Not far from the Shihgang Dam, a group of men were playing croquet in a grassy space among the reeds and farms along the river.
Central Taiwan is filled with relics. Not historical relics, or religious remains, but structures laid to waste by the 921 earthquake, and then preserved by the miracle of public construction funds as parks and memorials. The Shihgang Dam, outside of the small town of Shihgang east of Fengyuan, is one of many such sites.
My son atop the Dam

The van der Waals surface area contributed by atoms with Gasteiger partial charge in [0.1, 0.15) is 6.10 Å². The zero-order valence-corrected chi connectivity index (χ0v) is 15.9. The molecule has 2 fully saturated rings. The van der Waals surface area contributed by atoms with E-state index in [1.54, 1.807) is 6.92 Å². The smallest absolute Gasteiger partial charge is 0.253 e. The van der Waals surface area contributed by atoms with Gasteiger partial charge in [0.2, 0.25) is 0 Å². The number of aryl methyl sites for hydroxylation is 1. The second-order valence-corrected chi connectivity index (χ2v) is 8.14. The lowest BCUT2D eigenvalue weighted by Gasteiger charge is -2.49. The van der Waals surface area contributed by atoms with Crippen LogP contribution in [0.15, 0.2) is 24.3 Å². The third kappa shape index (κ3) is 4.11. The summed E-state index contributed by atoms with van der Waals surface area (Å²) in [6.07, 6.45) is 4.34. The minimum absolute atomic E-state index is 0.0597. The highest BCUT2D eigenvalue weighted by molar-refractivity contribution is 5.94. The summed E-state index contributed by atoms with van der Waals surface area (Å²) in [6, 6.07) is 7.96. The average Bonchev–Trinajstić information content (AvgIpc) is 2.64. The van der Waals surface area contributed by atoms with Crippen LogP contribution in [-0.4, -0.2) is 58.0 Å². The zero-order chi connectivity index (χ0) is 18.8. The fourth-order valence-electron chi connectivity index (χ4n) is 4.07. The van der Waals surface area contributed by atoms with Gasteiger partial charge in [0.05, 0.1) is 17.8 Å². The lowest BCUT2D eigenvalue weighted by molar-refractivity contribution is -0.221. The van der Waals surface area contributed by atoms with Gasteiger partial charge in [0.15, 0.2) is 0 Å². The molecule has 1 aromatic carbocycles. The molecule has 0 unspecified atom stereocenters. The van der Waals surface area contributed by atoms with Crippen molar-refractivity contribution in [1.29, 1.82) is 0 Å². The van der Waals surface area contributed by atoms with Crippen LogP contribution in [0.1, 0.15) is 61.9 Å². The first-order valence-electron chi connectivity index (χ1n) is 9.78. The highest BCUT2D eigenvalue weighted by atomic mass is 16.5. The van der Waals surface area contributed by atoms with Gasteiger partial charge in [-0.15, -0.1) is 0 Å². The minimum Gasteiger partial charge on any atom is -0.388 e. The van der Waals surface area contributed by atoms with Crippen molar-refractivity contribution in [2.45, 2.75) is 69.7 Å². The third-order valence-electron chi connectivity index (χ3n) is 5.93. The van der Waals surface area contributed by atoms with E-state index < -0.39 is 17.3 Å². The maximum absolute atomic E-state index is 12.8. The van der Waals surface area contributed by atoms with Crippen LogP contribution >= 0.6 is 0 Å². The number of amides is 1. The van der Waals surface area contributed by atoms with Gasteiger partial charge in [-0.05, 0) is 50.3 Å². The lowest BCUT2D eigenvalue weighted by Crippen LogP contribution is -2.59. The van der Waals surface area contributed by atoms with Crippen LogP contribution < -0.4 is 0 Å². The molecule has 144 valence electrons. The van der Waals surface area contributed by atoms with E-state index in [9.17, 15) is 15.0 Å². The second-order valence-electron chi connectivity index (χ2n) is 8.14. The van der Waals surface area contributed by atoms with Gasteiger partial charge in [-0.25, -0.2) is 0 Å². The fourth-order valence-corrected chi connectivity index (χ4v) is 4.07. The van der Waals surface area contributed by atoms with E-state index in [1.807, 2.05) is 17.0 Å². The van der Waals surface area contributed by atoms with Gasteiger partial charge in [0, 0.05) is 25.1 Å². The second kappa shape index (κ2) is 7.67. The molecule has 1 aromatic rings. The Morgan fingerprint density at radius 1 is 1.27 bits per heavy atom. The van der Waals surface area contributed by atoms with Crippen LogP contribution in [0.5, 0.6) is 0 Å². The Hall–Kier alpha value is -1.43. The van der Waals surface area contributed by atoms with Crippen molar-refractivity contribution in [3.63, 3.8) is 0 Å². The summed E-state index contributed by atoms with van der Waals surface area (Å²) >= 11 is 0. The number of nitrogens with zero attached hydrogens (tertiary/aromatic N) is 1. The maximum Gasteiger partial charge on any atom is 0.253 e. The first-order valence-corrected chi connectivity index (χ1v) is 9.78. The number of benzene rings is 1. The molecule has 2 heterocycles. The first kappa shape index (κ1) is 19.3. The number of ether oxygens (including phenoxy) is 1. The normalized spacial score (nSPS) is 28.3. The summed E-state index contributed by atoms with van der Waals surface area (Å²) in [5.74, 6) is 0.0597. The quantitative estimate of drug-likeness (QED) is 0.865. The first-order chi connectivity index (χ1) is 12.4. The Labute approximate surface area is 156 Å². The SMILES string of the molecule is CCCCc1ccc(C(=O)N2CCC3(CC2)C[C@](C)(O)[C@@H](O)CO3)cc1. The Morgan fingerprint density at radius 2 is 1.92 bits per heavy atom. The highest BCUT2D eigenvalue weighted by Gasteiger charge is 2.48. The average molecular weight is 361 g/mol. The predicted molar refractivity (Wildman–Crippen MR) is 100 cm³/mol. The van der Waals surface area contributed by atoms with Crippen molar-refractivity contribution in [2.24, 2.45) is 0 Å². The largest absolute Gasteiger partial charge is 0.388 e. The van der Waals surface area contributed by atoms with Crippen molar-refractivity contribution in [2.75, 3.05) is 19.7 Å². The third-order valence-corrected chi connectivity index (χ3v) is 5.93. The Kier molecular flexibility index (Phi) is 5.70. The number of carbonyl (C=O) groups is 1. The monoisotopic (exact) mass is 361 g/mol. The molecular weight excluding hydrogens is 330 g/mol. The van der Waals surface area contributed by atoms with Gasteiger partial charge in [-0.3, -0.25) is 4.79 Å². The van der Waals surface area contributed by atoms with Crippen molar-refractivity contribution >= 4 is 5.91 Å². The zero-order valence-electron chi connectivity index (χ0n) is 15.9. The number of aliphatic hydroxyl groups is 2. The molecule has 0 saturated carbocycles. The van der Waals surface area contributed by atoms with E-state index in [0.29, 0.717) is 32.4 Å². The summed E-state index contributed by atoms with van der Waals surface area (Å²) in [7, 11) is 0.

The Dam was finished in 1977. Roughly 350 meters long and 25 meters high, according to the signs at the site, the quake raised one abutment 12 meters, utterly wrecking one side of the dam. It no longer has the ability to perform flood regulation, and is now used only for irrigation. A new weir constructed upstream has taken over its flood duties. It remains an important water source for Changhua County, according to one government website. Many local government websites promote it as a tourist site ('the mighty Shihgang Dam"). Having experienced it in person, I can only say that the target market must consist of some terribly thrill-starved tourists.
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